4. Treat her so she feels special

One of our biggest early pregnancy tips for partners is to enjoy things while it’s just the two of you.  Of course, in lockdown you won’t be able to do the usual things that you like to do when out and about together.  But that shouldn’t stop you treating your partner, so they feel special.  Set up a home-made cinema (don’t forget the popcorn) or cook a special meal.  You could even order a meal in from your favourite restaurant if they’re still delivering. 

5. Encourage her to keep active

pregnant woman and partner tasting food in the kitchen

The first few months is the time when your partner will be the most mobile. When she hits the second and, particularly the third trimester, it won’t be quite as easy to move around.  Keeping active throughout pregnancy is very important – it will help your partner sleep better, feel less anxious, help with backache, reduce her risk of gestational diabetes, blood pressure, leg and feet swelling,  pre-eclampsia and encourage blood flow and strength in your baby.

We’ve written a blog about keeping fit in pregnancy, why not read it together.  We’ve also uploaded a whole host of quick and simple pregnancy exercises onto our website.  And better still if you head over to our facebook page every Monday, Wednesday and Friday at 11.30am you’ll find trimester specific exercise classes created just for our customers by pregnancy fitness expert Natasha Brown.  Each routine is just as good for all the family so there’s no excuse not to join in!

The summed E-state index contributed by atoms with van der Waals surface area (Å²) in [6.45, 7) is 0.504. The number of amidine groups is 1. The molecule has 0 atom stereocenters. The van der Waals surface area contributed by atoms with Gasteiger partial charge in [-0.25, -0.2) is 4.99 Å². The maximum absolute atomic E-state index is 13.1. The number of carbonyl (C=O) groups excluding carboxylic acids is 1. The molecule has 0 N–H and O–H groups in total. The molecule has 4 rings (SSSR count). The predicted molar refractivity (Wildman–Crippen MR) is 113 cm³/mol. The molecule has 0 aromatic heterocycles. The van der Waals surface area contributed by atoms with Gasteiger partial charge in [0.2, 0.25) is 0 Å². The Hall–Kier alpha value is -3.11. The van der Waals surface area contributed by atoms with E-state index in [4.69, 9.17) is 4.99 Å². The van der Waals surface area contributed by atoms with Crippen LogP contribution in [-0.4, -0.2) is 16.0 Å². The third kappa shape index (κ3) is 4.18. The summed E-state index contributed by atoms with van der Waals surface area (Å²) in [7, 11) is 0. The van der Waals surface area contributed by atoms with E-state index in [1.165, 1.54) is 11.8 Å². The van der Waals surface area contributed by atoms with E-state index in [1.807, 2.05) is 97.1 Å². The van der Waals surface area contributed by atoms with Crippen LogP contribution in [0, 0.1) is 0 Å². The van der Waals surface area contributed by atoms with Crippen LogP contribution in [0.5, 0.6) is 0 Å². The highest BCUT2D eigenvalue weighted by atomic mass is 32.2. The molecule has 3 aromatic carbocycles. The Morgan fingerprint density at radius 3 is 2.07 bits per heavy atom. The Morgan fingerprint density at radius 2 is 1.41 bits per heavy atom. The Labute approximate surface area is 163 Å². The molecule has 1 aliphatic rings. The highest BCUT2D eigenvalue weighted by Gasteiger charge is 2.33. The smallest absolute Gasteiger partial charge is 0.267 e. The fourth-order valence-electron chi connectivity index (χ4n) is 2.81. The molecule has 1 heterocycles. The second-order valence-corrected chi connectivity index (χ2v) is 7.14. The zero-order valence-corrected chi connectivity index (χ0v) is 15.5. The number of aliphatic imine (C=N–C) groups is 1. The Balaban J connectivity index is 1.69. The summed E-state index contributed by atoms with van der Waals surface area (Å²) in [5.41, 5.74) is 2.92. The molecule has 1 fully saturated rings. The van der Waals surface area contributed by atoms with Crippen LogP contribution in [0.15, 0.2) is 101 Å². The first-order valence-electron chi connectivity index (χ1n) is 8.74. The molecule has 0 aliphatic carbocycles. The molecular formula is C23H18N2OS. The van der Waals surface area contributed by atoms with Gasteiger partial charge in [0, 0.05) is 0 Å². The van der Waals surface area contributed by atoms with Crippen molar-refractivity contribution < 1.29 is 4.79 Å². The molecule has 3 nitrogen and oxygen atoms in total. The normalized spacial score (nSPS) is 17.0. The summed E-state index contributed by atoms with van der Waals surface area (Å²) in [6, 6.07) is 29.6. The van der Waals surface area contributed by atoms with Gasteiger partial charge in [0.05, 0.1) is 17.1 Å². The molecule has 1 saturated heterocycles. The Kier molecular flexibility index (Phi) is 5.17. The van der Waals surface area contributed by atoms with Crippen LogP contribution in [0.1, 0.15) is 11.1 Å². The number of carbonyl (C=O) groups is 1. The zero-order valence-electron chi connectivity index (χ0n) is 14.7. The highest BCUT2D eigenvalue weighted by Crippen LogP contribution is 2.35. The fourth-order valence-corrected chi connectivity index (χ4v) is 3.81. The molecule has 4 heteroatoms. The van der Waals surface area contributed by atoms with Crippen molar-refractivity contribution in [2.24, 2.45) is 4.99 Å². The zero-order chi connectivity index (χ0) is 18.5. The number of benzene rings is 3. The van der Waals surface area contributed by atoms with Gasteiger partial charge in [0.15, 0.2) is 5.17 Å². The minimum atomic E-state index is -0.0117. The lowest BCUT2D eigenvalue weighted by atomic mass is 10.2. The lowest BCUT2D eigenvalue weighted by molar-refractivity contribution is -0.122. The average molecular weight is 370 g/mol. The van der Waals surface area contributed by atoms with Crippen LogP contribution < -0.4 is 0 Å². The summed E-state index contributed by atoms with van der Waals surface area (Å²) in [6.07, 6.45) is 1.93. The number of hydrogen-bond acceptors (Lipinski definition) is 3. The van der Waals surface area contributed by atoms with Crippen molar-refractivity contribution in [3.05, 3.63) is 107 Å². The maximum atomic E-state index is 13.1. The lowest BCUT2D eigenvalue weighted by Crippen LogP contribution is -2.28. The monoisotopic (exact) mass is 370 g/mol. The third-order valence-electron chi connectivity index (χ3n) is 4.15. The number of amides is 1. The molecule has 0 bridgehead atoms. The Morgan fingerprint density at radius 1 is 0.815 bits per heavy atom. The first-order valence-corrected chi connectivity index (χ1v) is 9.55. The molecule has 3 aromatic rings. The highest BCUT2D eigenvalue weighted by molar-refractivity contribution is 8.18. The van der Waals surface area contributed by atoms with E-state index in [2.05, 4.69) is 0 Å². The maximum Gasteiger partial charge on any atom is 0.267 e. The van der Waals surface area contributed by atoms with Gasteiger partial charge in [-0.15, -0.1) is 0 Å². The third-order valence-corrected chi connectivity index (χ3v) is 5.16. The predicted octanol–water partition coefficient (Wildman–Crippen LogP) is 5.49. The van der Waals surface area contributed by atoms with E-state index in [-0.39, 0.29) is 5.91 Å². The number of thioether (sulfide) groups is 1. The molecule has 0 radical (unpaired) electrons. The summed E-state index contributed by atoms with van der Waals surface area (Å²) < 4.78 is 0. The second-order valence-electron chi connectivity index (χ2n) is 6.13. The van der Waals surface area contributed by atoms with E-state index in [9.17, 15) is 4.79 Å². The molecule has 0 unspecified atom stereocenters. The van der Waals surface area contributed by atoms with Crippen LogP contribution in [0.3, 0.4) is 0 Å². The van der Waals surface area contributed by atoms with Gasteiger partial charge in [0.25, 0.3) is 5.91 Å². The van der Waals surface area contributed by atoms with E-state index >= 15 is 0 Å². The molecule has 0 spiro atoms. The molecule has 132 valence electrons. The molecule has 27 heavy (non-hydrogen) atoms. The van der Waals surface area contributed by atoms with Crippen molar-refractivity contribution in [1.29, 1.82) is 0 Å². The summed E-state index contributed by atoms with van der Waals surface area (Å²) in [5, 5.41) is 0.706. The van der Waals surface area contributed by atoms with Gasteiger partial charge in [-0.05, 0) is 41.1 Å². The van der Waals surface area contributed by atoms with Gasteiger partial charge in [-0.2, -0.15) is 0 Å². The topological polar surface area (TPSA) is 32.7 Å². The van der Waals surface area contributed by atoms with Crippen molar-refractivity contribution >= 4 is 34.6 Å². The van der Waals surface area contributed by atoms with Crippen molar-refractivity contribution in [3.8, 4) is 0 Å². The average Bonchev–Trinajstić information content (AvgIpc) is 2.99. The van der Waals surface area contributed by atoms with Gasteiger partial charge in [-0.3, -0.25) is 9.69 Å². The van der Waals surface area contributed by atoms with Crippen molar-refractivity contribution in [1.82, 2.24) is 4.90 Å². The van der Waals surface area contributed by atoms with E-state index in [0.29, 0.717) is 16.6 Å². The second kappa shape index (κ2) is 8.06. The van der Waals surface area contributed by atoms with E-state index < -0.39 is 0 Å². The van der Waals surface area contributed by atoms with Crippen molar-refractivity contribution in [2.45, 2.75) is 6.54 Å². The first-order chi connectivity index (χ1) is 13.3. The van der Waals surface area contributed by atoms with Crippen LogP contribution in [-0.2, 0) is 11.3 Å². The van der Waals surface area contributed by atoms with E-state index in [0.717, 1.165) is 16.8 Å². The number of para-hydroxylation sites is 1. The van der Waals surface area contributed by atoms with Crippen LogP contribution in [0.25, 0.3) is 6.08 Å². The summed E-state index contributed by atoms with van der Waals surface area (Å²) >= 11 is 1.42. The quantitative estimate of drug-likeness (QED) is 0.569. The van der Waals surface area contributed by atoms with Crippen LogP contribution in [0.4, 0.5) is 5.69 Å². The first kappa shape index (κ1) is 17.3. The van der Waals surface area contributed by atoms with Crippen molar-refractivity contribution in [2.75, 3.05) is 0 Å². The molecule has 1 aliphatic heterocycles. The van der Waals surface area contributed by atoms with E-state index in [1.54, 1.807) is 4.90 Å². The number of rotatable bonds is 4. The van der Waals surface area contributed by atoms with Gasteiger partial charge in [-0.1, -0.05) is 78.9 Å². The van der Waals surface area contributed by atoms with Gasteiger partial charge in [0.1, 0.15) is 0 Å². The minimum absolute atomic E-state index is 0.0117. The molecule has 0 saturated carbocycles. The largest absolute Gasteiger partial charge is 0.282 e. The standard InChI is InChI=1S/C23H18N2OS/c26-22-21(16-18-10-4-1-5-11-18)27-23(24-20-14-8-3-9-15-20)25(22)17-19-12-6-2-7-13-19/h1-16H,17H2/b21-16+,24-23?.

6. Watch what you say

Around three months, the foetus starts making its presence known. For many women, “showing” can be a fear that they are becoming larger and the last thing they want is for that fear to be confirmed. This is one of the huge early pregnancy tips for dads or partners. Once the bump starts becoming more apparent, don’t use the words ‘big’, ‘round’ or ‘large’ around your partner. You can run your hand across that swell and say how much you love the little miracle growing inside her. It may sound a little corny but it’s the emotional support that she’ll be thankful for.

If it’s stretchmarks your partner’s upset or nervous about, there’s always our Stretch Mark Prevention Kit. It was invented by medical scientists at University College Hospital, London, is clinically proven, endorsed by doctors and midwives and loved by our customers.  With 82% of women who use our 3-step system coming out of pregnancy stretch mark free, our Kit will really help take one worry off your partner’s mind.

pregnant woman with stretch mark prevention band

These early pregnancy tips for dads, partners and carers might seem self-explanatory, but sometimes all that’s needed is just a simple reminder. The biggest pregnancy tip for dads and partners is to be there for her and support her and, especially in these unusual times, let her know that she is not alone.